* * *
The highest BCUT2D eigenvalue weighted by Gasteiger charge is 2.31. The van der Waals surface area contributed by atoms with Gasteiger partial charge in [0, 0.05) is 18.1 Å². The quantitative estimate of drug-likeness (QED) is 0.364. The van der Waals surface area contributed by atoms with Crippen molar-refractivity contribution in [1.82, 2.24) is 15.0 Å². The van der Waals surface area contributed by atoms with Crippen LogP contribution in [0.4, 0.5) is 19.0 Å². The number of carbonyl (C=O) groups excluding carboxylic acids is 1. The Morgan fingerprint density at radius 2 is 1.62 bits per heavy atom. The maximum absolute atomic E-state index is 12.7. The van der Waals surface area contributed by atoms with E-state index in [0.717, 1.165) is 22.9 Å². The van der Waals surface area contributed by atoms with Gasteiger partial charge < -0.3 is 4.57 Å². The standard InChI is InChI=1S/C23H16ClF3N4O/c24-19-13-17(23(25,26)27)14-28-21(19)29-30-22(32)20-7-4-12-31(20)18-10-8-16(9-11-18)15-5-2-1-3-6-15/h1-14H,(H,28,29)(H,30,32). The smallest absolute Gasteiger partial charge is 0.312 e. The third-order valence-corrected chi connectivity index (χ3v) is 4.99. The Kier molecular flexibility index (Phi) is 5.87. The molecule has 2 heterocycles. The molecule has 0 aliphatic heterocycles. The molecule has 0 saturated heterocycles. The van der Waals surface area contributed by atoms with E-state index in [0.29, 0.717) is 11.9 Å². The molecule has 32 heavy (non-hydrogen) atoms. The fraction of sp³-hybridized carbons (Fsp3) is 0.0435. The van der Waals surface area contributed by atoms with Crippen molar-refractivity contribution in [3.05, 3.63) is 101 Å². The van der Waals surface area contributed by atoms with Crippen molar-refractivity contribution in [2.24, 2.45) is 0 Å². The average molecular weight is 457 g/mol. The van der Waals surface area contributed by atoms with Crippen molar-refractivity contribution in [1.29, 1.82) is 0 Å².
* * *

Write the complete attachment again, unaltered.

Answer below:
The highest BCUT2D eigenvalue weighted by Gasteiger charge is 2.31. The van der Waals surface area contributed by atoms with Gasteiger partial charge in [0, 0.05) is 18.1 Å². The quantitative estimate of drug-likeness (QED) is 0.364. The van der Waals surface area contributed by atoms with Crippen molar-refractivity contribution in [1.82, 2.24) is 15.0 Å². The van der Waals surface area contributed by atoms with Crippen LogP contribution in [0.4, 0.5) is 19.0 Å². The number of carbonyl (C=O) groups excluding carboxylic acids is 1. The Morgan fingerprint density at radius 2 is 1.62 bits per heavy atom. The maximum absolute atomic E-state index is 12.7. The van der Waals surface area contributed by atoms with E-state index in [0.717, 1.165) is 22.9 Å². The van der Waals surface area contributed by atoms with Gasteiger partial charge < -0.3 is 4.57 Å². The standard InChI is InChI=1S/C23H16ClF3N4O/c24-19-13-17(23(25,26)27)14-28-21(19)29-30-22(32)20-7-4-12-31(20)18-10-8-16(9-11-18)15-5-2-1-3-6-15/h1-14H,(H,28,29)(H,30,32). The smallest absolute Gasteiger partial charge is 0.312 e. The third-order valence-corrected chi connectivity index (χ3v) is 4.99. The Kier molecular flexibility index (Phi) is 5.87. The molecule has 2 heterocycles. The molecule has 0 aliphatic heterocycles. The molecule has 0 saturated heterocycles. The van der Waals surface area contributed by atoms with E-state index in [0.29, 0.717) is 11.9 Å². The molecule has 32 heavy (non-hydrogen) atoms. The fraction of sp³-hybridized carbons (Fsp3) is 0.0435. The van der Waals surface area contributed by atoms with Crippen molar-refractivity contribution in [3.05, 3.63) is 101 Å². The van der Waals surface area contributed by atoms with Crippen molar-refractivity contribution in [2.24, 2.45) is 0 Å². The average molecular weight is 457 g/mol. The van der Waals surface area contributed by atoms with Crippen molar-refractivity contribution in [1.29, 1.82) is 0 Å².